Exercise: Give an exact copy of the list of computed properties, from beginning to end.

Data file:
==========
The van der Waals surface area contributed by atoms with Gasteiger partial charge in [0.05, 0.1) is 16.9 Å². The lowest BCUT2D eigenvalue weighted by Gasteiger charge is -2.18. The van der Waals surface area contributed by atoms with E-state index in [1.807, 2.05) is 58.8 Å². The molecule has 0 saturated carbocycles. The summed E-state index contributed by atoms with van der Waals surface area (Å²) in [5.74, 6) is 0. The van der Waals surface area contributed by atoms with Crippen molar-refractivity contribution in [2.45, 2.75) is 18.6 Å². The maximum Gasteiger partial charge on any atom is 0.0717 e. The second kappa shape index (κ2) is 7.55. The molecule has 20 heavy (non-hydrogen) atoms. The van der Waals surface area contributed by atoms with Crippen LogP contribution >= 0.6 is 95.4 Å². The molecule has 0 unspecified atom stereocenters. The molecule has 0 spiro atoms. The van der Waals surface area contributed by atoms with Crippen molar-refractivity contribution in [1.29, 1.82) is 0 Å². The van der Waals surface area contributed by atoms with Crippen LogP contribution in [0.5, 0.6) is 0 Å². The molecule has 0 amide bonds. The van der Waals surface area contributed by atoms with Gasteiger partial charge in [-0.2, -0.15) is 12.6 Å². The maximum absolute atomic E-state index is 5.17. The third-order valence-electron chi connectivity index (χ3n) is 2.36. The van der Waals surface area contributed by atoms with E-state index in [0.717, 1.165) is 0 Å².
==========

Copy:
The van der Waals surface area contributed by atoms with Gasteiger partial charge in [0.05, 0.1) is 16.9 Å². The lowest BCUT2D eigenvalue weighted by Gasteiger charge is -2.18. The van der Waals surface area contributed by atoms with E-state index in [1.807, 2.05) is 58.8 Å². The molecule has 0 saturated carbocycles. The summed E-state index contributed by atoms with van der Waals surface area (Å²) in [5.74, 6) is 0. The van der Waals surface area contributed by atoms with Crippen molar-refractivity contribution in [2.45, 2.75) is 18.6 Å². The maximum Gasteiger partial charge on any atom is 0.0717 e. The second kappa shape index (κ2) is 7.55. The molecule has 20 heavy (non-hydrogen) atoms. The van der Waals surface area contributed by atoms with Crippen LogP contribution >= 0.6 is 95.4 Å². The molecule has 0 unspecified atom stereocenters. The molecule has 0 spiro atoms. The van der Waals surface area contributed by atoms with Crippen molar-refractivity contribution in [1.29, 1.82) is 0 Å². The van der Waals surface area contributed by atoms with Crippen LogP contribution in [0.5, 0.6) is 0 Å². The molecule has 0 amide bonds. The van der Waals surface area contributed by atoms with Gasteiger partial charge in [-0.2, -0.15) is 12.6 Å². The maximum absolute atomic E-state index is 5.17. The third-order valence-electron chi connectivity index (χ3n) is 2.36. The van der Waals surface area contributed by atoms with E-state index in [0.717, 1.165) is 0 Å².